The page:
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Contributing Writer

How to audit Microsoft Active Directory

Jun 01, 20226 mins
Network SecurityWindows Security

Patching alone won't fix all known Active Directory vulnerabilities. Here are the steps to audit your Active Directory domains and shore up weaknesses.

security audit - risk assessment - network analysis
Credit: Thinkstock

If you have a traditional domain, it’s time to audit your Active Directory. In fact, it’s probably way past time. You probably have accounts that have been unchanged for years and might not have reviewed settings or registry entries. Attackers know that these domains have legacy settings that allow them to take greater control and use techniques to gain domain rights. Active Directory security came into the news with the release of several updates in May, you need to take many more steps than mere patching to protect your network.

Microsoft’s server tools include Best Practices Analyzer (BPA), but it doesn’t identify some of the means that attackers use to go after Active Directory domains. Several other resources analyze the health and security of Active Directory domains including Purple Knight from Semperis, PingCastle, or Quest’s Active Directory health check tool.

I ran PingCastle on a sample domain, and it became obvious that I had a lot of work to do. I had likely forgotten many older pieces in our network that now threatened its security. Here’s how I analyzed my Active Directory status.

Identify unsupported operating systems

First, I looked for unsupported server operating systems in the domain. Windows Server 2012 R2 drops out of support on October 10, 2023. My guess is many of you have that or earlier platforms in your network, probably not patched. These older platforms are often running SMB v1, which allows for weaker protocols.

Scan for weak Kerberos encryption

Next, the tool checks for the use of Kerberos with weak encryption or DES encryption. They recommend that you disabled this in the property of an account by unchecking the box “Use Kerberos DES encryption for this account”. As the PingCastle documentation notes, you can also detect which accounts support Kerberos DES encryption by running: Get-ADUser -Filter {UserAccountControl -band 0x200000}.

Identify old and unused accounts

Other tests the tool performs review for stale or inactive accounts in the network. Accounts that haven’t been logged into in years often have weak or insecure passwords. Worse, these passwords may be available to attackers on harvested password sites.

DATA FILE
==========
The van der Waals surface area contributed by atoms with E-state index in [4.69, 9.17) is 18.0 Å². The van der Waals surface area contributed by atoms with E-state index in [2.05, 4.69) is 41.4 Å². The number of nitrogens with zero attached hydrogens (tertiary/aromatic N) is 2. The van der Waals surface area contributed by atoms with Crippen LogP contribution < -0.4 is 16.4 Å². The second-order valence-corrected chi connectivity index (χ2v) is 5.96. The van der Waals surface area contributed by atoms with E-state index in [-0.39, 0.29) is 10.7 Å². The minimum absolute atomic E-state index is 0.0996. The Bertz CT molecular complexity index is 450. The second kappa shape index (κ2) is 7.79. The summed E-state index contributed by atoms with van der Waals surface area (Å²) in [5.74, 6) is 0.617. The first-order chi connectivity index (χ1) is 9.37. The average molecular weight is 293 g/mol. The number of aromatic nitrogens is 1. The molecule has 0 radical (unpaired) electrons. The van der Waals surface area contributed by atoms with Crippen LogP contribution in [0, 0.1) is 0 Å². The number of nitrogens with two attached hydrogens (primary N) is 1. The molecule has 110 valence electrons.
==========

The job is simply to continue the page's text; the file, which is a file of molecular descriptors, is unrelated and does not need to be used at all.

Block basic users from registering computers

Change a longstanding default that allows basic users to add registration of computers. This setting is in the news lately due to PetitPotam and other vulnerabilities. Modify the value of ms-DS-MachineAccountQuota to zero (0).

Review non-expiring passwords

Review non expiring passwords used in the domain. Remedy this by using two-factor authentication through third-party keys or software solutions to provide additional protection especially for remote access. While you are reviewing passwords, ensure that any administrator or privileged accounts have long and complex passwords or are moved to managed service accounts.

Enable Active Directory recycle bin

Review whether the AD domain’s recycle bin feature is enabled. You’ll need to be on a forest level of at least Server 2008 R2 or higher and then check the level with Get-ADForest. Enable the feature using the PowerShell command:

Enable-ADOptionalFeature -Identity 'Recycle Bin Feature' -Scope ForestOrConfigurationSet -Target ''

Change Kerberos passwords regularly

The disabled Kerberos account is often overlooked in a domain. Change the password for the krbtgt account on a regular basis. As the PingCastle points out, a Microsoft script can be run to guarantee the correct replication of these secrets. Unfortunately, this script supports only English operating systems. Another way is to reset the password manually once, wait three days, then reset it again. This is the safest to ensure the password is no longer usable by the golden ticket attack.

Change settings to avoid certificate abuse